The 8 Limbs of Yoga — Beyond the Physical Practice
What comes to mind when you first hear the word yoga? I used to think of a hot studio with tight leggings and flexible beings contorting themselves in these graceful movements. I came to find this is not the case. To those hot yoga lovers out there, keep doing you! I’m speaking to deepen the understanding and premise of a yoga practice.
If you haven’t already gotten on board the Yoga with Adriene train I suggest you check it out. While I wish she used more general and affirming language, she incorporates the different limbs of yoga that many find approachable. These limbs of yoga can even be set up as a 30 day challenge. Additionally, Adriene sets up a 30 day practice for the community every January. This year’s January practice was entitled Move. Yoga with Adriene is just one of the many YouTube channels out there that offer free yoga asanas to the community.
The Hindu text Bhagavad Gita states that yoga is “the journey of the self, through the self, to the self.” Yoga asanas are the physical practice many come to know as yoga in the western world, but asana is just one of the 8 limbs of yoga. The 8 limbs as outlined by the Yoga Sutras of Patanjali are roughly followed as:
Yama - abstinence and restraints, roughly translated to the “don'ts” in life.
Niyama - observances, roughly translated as the “do’s” in life.
Asana - posture, the practices most commonly associated with yoga.
Pranayama - breath control.
Pratyahara - sense withdrawal, those times when you are invited to close your eyes? That is an example of Pratyahara.
Dharana - concentration, using a mantra or a point of focus, like the breath.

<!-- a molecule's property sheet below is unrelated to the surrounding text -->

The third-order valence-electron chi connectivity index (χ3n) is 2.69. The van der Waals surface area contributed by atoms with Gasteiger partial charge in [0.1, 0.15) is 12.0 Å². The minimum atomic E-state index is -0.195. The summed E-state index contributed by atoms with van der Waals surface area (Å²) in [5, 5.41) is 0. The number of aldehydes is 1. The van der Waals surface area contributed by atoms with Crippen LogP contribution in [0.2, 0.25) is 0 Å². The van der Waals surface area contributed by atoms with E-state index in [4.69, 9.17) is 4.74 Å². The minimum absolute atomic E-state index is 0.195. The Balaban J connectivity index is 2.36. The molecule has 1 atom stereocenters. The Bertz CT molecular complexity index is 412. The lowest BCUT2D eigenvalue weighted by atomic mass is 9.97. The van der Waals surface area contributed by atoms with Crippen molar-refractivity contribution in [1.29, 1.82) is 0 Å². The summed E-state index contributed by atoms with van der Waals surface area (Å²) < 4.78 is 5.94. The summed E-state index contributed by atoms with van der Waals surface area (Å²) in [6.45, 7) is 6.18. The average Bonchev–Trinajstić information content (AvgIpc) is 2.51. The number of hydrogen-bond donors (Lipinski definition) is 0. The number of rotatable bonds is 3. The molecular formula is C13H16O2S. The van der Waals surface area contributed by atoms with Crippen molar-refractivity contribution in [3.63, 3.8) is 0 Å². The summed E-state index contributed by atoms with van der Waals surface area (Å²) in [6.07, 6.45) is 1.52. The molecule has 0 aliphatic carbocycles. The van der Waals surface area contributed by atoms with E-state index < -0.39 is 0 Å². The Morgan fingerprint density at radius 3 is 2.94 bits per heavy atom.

Samadhi- contemplation, absorption, or super conscious state.
Each of these 8 limbs has a lot to offer on how we go about our day to day and respond to the different stressors in life, both good and challenging.
If you are curious about the interpretive “do’s and don'ts” of yoga, exploring the interpretations of the yamas and niyamas may bring clarity. I say interpretation because there is much history to these principles, from the pre-vedic period to the modern period, where each period shaped and changed the perspective of the art of yoga.
We can embody these practices the next time we take a breath, being mindful of the importance to honor and acknowledge where these came from.
Adele, Deborah. The Yamas & Niyamas: Exploring Yoga's Ethical Practice. On-Word Bound Books, 2009.
Satchidananda, and Patañjali. The Yoga Sutras of Patanjali. Integral Yoga Publications, 2014.
Vera Bednar, LMHC is a licensed mental health counselor (LMHC), a registered yoga teacher (RYT-200) and certified in dialectical behavioral therapy (C-DBT). A Lesley University graduate, Vera earned a bachelor's in counseling and art therapy and a master's in clinical mental health counseling with a specialization in trauma.
Prior to joining Looking Glass Counseling, Vera worked in a wide variety of clinical settings including inpatient, residential, intensive outpatient and an assisted living center with an art therapy focus. She also worked in partial hospitalization programs specializing in trauma, LGBTQIA+ individuals and young adult transitions as well as substance use.
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